Carcharhinus leucas

Introduction to Bull Shark

As you learn about the Bull Shark, you will get the impression that nothing can hold it back. This species is one that has been well known by people to be on the look out for. They are fast and they are aggressive though so you may come into contact with one without realizing it. Many people are in awe of the fact that they can really live in just about any type of warm water location.

The name for this shark comes from the way that they bump into their prey – similar to a bully in the hallway. They are very powerful and that makes them a force for other living creatures including humans to recognize and to reckon with.

Class Chondrichthyes
Subclass Elasmobranchii
Order Carcharhiniformes
Family Carcharhinidae
Genus Carcharhinus
Conservation status Near Threatened

Bull Shark Description

The size of a Bull Shark is very large with them being about 7.5 feet long to 11 feet long and weighing around 200 to 300 pounds. When you look at other species of sharks that are the same size you will see that this one is wider. They feature grey color on the top and white on the belly so that they can blend into their surrounding both above and below them in the water.

They also have a caudal fin that is lower than other shark species in addition to being smaller than theirs. The snout is very small and it doesn’t have a ridge in it. They have two dorsal fins, but the second one is smaller than the other. They have very sharp teeth with enough force behind their bite as about 1,250 pounds. The design of their bodies make them very fast as well as agile.

Bull Shark Distribution

The Bull Shark is able to thrive both in saltwater and freshwater which is very interesting. It is one of the few species of sharks that has this adaptability. It tends to live in the shallow waters such as in rivers and along the coastal locations. They like water that is warmer and that is why they are often found around the waters of Africa.

However, they are known to migrate a great distance for food when necessary as well as for mating. They have been identified moving into the areas of Indiana and the Ohio River which is amazing according to many of the experts that have confirmed such movements. Even though they can live in water up to 490 feet deep, they tend to still to less than 100 feet deep.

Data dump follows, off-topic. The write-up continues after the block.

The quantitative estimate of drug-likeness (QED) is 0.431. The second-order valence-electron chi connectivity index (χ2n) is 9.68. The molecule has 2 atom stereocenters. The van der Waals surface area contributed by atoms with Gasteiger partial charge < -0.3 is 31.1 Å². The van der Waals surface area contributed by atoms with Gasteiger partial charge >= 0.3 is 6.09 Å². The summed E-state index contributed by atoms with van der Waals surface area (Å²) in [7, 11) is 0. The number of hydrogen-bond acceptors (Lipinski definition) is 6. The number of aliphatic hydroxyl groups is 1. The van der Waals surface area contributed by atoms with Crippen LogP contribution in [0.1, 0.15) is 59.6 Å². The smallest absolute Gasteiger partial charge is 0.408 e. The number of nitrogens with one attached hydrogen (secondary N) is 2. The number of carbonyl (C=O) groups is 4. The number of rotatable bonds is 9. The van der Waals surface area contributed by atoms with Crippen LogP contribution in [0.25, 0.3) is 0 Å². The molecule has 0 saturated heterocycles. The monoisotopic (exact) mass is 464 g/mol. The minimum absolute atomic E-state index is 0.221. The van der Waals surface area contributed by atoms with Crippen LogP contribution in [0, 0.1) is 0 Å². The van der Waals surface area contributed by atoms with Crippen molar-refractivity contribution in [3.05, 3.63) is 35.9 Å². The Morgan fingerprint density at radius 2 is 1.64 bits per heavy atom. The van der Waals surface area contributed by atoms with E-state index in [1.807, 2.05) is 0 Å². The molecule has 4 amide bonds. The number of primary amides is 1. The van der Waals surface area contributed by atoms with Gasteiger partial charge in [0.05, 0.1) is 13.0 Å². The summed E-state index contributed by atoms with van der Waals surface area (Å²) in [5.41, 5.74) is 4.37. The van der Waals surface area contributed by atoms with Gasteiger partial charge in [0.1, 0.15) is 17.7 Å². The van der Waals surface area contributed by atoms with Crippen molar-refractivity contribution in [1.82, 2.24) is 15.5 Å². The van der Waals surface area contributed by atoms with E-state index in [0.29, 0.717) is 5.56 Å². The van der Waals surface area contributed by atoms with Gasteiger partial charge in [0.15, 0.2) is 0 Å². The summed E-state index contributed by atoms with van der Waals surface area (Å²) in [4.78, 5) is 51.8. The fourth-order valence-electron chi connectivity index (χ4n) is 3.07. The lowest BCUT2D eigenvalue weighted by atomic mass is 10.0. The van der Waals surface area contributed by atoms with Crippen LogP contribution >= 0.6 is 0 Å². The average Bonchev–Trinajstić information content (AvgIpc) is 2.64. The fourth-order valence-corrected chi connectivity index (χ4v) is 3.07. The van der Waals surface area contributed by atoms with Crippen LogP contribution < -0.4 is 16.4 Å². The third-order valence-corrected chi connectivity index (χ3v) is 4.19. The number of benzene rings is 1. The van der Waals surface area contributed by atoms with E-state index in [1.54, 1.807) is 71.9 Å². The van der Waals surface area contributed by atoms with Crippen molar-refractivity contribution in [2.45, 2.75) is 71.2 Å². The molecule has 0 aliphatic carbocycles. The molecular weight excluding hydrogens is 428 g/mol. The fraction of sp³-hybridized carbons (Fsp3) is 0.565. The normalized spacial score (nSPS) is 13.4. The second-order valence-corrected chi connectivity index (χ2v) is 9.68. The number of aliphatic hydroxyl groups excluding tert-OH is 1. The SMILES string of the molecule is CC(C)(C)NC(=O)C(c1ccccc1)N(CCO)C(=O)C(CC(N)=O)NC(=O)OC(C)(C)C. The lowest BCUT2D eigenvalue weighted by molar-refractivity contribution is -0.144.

Sometimes, changes in environment can cause a shift in where the Bull Shark lives. For example, after Hurricane Katrina, there were high numbers of them found in Lake Ponchartrain. They may have had to relocate out of necessity in order to find enough food. Many experts now consider them one of the most dangerous sharks in the world though since they really can thrive in any body of water as long as they have enough food. With many species of sharks losing their habitat this may prove to be a winning element for the Bull Shark and ultimate survival.

Bull Shark Facts

Bull Shark – Carcharhinus leucas

Bull Shark Behavior

One of the things about the reputation of the Bull Shark is that they are well known for being very aggressive. This can be a danger to people since most people would never think about sharks when they are in a river or other freshwater location but it is a possibility.  Almost all of the close to shore shark attacks on humans are attributed to this particular species.

They are listed as the 3rd largest risk to humans when it comes to sharks. They are only behind the Great White Shark and the Tiger Shark.

They are very territorial and they will attack anything that gets into their environment and they feel is a risk. They have been known to bite horses that are in the water getting a drink. Still, there is good money to be made by hunting these sharks so many people do take that risk of being bitten. The Bull Shark is used for hides, a source of meat in some areas, and for their oils. In spite of such information, this is one species of shark that doesn’t seem to be at risk right now of extinction due to lower than average numbers.

Bull Shark Feeding

There are several types of food sources for the Bull Shark. They include bony fish, birds, dolphins, small sharks including others of the same species, terrestrial mammals, echinoderms, and crustaceans. They often bump into their prey and then bite it while they are still surprised from that initial bump.

They are opportunistic and will spend many hours each day looking for food. They will eat heavily too when there is an abundance of food to be found. They tend to hunt on their own but there have been observed times when a pair of Bull Sharks will hunt as a team. They may be dangerous to humans because they will attack and they will kill persons in order to keep their habitat their own. With the number of people enjoying water related activities, it can be a scary interaction.

Bull Shark Information

Bull Shark With Snapper

Bull Shark Reproduction

The mouth of the river seems to be the location where the Bull Sharks will migrate and mating will take place. Generally, they will be at least 10 years of age before they mate for the first time. This is typically going to be an event to occur in the late summer. It takes about 12 months before the young pups are born from the mother.

She can have a litter of pups that ranges from 4 to 10 at a time. They are on their own to swim and meet their own needs from the moment they are born. They young have a high mortality rate due to predators. However, those that do survive will spend the early part of their lives in estuaries that are low saline locations. They will move to other areas once they are larger and less likely to be attacked by various predators in the water.


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